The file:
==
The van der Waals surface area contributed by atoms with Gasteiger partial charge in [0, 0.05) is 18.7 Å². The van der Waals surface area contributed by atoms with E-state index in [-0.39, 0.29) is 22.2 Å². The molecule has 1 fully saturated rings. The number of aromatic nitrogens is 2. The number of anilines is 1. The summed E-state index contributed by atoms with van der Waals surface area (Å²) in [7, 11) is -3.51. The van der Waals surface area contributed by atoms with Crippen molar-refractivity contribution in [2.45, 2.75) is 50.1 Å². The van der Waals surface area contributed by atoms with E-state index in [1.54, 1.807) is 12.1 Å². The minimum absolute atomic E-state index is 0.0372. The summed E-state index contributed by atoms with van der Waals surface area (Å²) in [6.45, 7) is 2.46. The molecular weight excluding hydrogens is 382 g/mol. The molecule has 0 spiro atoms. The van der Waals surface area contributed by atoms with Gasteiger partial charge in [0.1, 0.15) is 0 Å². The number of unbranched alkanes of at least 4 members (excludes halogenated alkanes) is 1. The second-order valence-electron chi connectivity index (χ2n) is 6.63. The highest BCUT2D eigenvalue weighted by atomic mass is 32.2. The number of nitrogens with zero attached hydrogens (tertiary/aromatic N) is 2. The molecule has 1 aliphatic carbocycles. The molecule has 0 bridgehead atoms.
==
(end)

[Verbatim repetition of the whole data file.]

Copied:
The van der Waals surface area contributed by atoms with Gasteiger partial charge in [0, 0.05) is 18.7 Å². The van der Waals surface area contributed by atoms with E-state index in [-0.39, 0.29) is 22.2 Å². The molecule has 1 fully saturated rings. The number of aromatic nitrogens is 2. The number of anilines is 1. The summed E-state index contributed by atoms with van der Waals surface area (Å²) in [7, 11) is -3.51. The van der Waals surface area contributed by atoms with Crippen molar-refractivity contribution in [2.45, 2.75) is 50.1 Å². The van der Waals surface area contributed by atoms with E-state index in [1.54, 1.807) is 12.1 Å². The minimum absolute atomic E-state index is 0.0372. The summed E-state index contributed by atoms with van der Waals surface area (Å²) in [6.45, 7) is 2.46. The molecular weight excluding hydrogens is 382 g/mol. The molecule has 0 spiro atoms. The van der Waals surface area contributed by atoms with Gasteiger partial charge in [0.1, 0.15) is 0 Å². The number of unbranched alkanes of at least 4 members (excludes halogenated alkanes) is 1. The second-order valence-electron chi connectivity index (χ2n) is 6.63. The highest BCUT2D eigenvalue weighted by atomic mass is 32.2. The number of nitrogens with zero attached hydrogens (tertiary/aromatic N) is 2. The molecule has 1 aliphatic carbocycles. The molecule has 0 bridgehead atoms.